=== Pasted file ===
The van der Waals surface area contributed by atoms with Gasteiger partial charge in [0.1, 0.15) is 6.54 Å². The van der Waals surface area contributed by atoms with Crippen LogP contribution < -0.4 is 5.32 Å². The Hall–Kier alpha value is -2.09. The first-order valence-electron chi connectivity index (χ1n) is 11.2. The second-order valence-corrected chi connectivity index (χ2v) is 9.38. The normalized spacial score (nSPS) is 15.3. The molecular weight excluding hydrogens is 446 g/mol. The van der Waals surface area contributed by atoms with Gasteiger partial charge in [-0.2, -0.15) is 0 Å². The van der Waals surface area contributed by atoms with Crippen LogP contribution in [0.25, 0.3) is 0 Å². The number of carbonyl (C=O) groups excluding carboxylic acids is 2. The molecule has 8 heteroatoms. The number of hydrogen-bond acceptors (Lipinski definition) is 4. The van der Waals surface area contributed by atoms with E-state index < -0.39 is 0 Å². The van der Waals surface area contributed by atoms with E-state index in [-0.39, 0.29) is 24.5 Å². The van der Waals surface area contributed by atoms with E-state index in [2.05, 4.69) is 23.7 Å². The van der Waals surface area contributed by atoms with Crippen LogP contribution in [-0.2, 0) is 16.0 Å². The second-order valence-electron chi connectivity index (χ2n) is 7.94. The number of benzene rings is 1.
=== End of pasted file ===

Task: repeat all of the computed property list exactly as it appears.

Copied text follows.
The van der Waals surface area contributed by atoms with Gasteiger partial charge in [0.1, 0.15) is 6.54 Å². The van der Waals surface area contributed by atoms with Crippen LogP contribution < -0.4 is 5.32 Å². The Hall–Kier alpha value is -2.09. The first-order valence-electron chi connectivity index (χ1n) is 11.2. The second-order valence-corrected chi connectivity index (χ2v) is 9.38. The normalized spacial score (nSPS) is 15.3. The molecular weight excluding hydrogens is 446 g/mol. The van der Waals surface area contributed by atoms with Gasteiger partial charge in [-0.2, -0.15) is 0 Å². The van der Waals surface area contributed by atoms with Crippen LogP contribution in [0.25, 0.3) is 0 Å². The number of carbonyl (C=O) groups excluding carboxylic acids is 2. The molecule has 8 heteroatoms. The number of hydrogen-bond acceptors (Lipinski definition) is 4. The van der Waals surface area contributed by atoms with E-state index < -0.39 is 0 Å². The van der Waals surface area contributed by atoms with E-state index in [-0.39, 0.29) is 24.5 Å². The van der Waals surface area contributed by atoms with E-state index in [2.05, 4.69) is 23.7 Å². The van der Waals surface area contributed by atoms with Crippen LogP contribution in [-0.2, 0) is 16.0 Å². The second-order valence-electron chi connectivity index (χ2n) is 7.94. The number of benzene rings is 1.